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Autumn Budget 2017

Posted on 24 November 2017

Autumn Budget 2017: what it means for working families

Last week Chancellor Phillip Hammond revealed the Government’s plans for the country’s finances in the 2017 Autumn Budget. But what does the Budget mean for working families? We’ve rounded up some of the highlights that could affect you.


Stamp duty abolished for first-time buyers

If you’re yet to climb onto the property ladder, you’ll be pleased to hear that stamp duty no longer applies to you on properties up to £300,000. For properties valued £300,001 to £500,000 you will not pay stamp duty on the value up to £300,000. So for a £325,000 home you would only pay stamp duty on the £25,000.


Personal tax allowance and higher rate tax threshold to be raised

As of April 2018 your tax-free personal allowance will increase to £11,850 (currently £11,500). Additionally, the threshold for paying higher rate tax will be increased from £45,000 to £46,350.


National living wage rise

From April 2018 the national living wage will rise from £7.50/hour to £7.83/hour.


Waiting time cut for universal credit

From February 2018 the standard wait for your first universal credit payment will be cut from 6 to 5 weeks. Additionally, if you are in financial difficulties you can get an advance of a full month’s payment within 5 days (previously half a month’s payment); this advance is to be paid back in low standard payments over 12 months.


Widows and widowers can reclaim backdated marriage tax allowance

If you are recently bereaved you could be entitled to £100s in backdated marriage tax allowance, by up to four years.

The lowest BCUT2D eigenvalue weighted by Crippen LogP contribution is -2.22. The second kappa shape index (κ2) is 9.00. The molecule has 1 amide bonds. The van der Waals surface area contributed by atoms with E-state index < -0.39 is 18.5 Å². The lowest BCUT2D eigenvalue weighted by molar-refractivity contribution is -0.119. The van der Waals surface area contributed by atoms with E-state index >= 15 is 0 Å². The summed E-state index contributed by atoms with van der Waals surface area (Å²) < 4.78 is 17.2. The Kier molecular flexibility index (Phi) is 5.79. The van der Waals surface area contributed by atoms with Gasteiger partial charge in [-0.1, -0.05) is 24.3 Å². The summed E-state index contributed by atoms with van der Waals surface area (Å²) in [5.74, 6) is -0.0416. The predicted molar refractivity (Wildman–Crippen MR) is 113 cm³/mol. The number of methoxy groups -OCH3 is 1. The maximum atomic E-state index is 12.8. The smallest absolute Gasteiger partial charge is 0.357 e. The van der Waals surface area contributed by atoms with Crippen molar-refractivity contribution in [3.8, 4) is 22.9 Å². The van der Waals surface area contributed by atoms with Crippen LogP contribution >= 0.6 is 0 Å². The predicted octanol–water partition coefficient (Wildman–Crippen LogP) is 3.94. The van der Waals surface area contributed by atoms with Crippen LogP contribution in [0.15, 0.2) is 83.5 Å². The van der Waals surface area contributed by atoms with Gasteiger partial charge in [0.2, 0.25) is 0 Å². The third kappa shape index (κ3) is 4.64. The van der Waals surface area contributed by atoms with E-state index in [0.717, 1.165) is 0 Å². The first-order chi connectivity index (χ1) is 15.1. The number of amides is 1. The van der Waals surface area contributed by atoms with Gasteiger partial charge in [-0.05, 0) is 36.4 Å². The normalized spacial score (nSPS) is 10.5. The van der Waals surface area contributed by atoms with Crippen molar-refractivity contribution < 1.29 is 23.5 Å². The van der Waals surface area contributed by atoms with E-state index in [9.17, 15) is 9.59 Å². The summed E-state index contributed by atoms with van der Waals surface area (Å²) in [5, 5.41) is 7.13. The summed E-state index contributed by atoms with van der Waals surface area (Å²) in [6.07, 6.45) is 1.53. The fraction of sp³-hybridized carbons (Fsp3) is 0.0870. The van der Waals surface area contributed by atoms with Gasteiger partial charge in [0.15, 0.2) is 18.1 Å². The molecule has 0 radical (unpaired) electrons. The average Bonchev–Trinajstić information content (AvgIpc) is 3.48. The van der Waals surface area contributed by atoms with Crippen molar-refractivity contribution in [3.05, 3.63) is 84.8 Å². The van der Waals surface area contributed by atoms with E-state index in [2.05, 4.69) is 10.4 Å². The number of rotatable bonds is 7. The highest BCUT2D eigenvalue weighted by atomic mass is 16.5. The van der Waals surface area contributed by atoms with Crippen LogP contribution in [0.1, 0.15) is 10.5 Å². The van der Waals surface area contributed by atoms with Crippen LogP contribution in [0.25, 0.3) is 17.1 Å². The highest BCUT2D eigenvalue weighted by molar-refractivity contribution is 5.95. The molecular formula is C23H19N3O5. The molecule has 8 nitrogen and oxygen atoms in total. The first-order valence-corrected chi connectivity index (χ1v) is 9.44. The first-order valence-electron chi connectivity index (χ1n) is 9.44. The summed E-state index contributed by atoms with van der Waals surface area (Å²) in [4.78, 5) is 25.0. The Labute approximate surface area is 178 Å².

300,000 new homes per year

An additional £15.3bn in funding has been set aside for house building (bringing the total to £44bn). Additionally the Government plans to build 5 new ‘garden’ towns.


More investment in maths and science education

£27m will go towards improving how maths is taught in schools, with £350,000 of extra funding given to every specialist maths school set-up. The total number of qualified computer science teachers will increase from 4,000 to 12,000.


Free school transport extended (England)

If your children are eligible for free school meals and attend a selective school, they too will be eligible for free school transport.


More funding for new schools (England)

£320m of funding has been earmarked for new free schools and grammar schools.


Sugary drink tax

In a bid to stem childhood obesity, many high-sugar soft drinks will be taxed at 24p per litre.


Funding for women returning to work

£5m in funding will go to supporting people returning to work after a career break.

There are of course many other changes that may affect you and your family. Visit gov.uk for more information.